Just to the south, the similarly elegant Bond clothing store was constructed in 1949, with Morris Lapidus as associate architect. It's striking granite facade was removed in 1981 and "modernized" with the banal glass curtain wall you see today.
Already lost is the incredibly handsome Baskin Store of 1947, which you can see to the right in this shot from Joe+Jeanette Archie's evocative Flickr collection of vintage photographs.
The irony of this is delicious. The truth of the matter is Thor had every attention of foisting on the Palmer House storefronts exactly the same kind of butchering "modernization" they have in mind for Baker's, with the blessings of a supine Commission on Chicago Landmarks. It was only when Landmarks Illinois and Preservation Chicago began to raise a stink that the Commission backtracked and mandated restoration of the original storefronts, which are what you see now.
That's the fate facing the Baker's store. It's ironic that so many seem to hate Miesian boxes, but they're quite content with retail design reduced to boxes with a vengeance, purged of any curves, irregularities - or character. (I hope I'm proven wrong, but just picturing in my mind what Target might do to the Louis Sullivan Carson Pirie Scott space makes me shudder.)
Blair sums it up well:
When Chandler’s opened on Nov. 26, 1948, it must have dazzled pedestrians accustomed to window-shopping at classically inspired State Street retail palaces like the Marshall Field & Co. store (now Macy’s). The store reflected a new preference for buildings that were airy, loosely balanced and abstract rather than massive, rigidly symmetrical and slathered with decoration.Sacrificing interior square footage? Sacrilege - he must be burned as a witch!
A curving row of floor-to-ceiling windows (left) swept across the second-floor facade while splaying bands of display windows framed the deeply-recessed first-floor entry. The design, which anticipated the see-through Apple stores of today, sacrificed interior square footage for a visual drama meant to suck pedestrians in the door.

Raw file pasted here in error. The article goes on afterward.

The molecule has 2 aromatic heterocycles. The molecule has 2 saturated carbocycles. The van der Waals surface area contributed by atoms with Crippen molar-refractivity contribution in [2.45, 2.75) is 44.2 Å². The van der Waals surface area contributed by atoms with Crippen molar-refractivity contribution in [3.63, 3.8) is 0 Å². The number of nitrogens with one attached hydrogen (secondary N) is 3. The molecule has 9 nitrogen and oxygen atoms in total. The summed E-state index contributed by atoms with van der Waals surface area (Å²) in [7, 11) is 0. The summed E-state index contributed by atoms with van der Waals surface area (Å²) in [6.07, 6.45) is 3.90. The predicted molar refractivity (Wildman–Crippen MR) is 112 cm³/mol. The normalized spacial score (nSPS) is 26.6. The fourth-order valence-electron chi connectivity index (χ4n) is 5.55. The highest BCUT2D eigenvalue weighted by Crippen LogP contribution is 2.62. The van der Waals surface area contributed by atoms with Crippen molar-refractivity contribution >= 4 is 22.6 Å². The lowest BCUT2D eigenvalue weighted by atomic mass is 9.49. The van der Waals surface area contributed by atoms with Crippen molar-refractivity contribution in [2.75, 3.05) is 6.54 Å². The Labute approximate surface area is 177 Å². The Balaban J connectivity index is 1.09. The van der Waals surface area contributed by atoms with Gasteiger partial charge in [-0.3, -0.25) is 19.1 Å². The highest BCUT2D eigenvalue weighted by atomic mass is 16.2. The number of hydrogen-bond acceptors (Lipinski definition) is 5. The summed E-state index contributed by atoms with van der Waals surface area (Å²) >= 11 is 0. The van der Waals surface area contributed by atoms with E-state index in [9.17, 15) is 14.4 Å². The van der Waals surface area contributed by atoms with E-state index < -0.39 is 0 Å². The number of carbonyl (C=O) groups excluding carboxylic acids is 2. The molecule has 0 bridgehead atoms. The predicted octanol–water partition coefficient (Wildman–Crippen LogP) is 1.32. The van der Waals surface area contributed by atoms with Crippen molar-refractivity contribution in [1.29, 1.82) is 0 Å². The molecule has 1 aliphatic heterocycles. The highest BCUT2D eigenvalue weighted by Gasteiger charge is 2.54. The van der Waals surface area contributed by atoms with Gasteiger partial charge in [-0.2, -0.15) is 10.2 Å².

And yet, as Blair intimates, it seems to have worked out very well for Apple, which has some of the highest sales-per-square-foot in retail. But to get there, it means you have to "think different." Thor Equities appears to be interested only in picking the low-lying fruit.
pitch for the site appears to depend on the gullibility of the lessee. It describes State Street as home to "the original seven mammoth department stores," and brags of three of them being at the corner of State & Madison, while neglecting to mention that only one - Sears - exists today, and the second is on the verge of being turned over to a discount retailer. (Also notice that in rendering, while the Baker's facade is destroyed the kitschy retrofit of the former Stanley Green's restaurant next door remains intact.)
You don't build brand equity for State Street by making it a generic could-be-anywhere. You do it by building on its unique, historic qualities to set it apart and give people a reason to want to take a pass on the local strip mall to go there. We talk about constructed buildings having "embedded energy". Well, historic architecture has embedded brand equity. Kamin quotes Lisa DiChiera of Landmarks Illinois as describing the Baker's store as "one of the last storefronts of this vintage style on State Street," and State of Illinois preservationist Anthony Rubano as calling it "the most progressive approach to high-end retail design."
The preservationists know we have a potential Apple quality store design in hand and want to restore its original quality and value. Thor Equities seem intent on replacing it with the kind of storefront only a Radio Shack could love. If you want to create a premium product that commands premium rentals, upscaling the properties around it, why would you want to throw a splendid, one-of-a-kind jewel like Baker's away?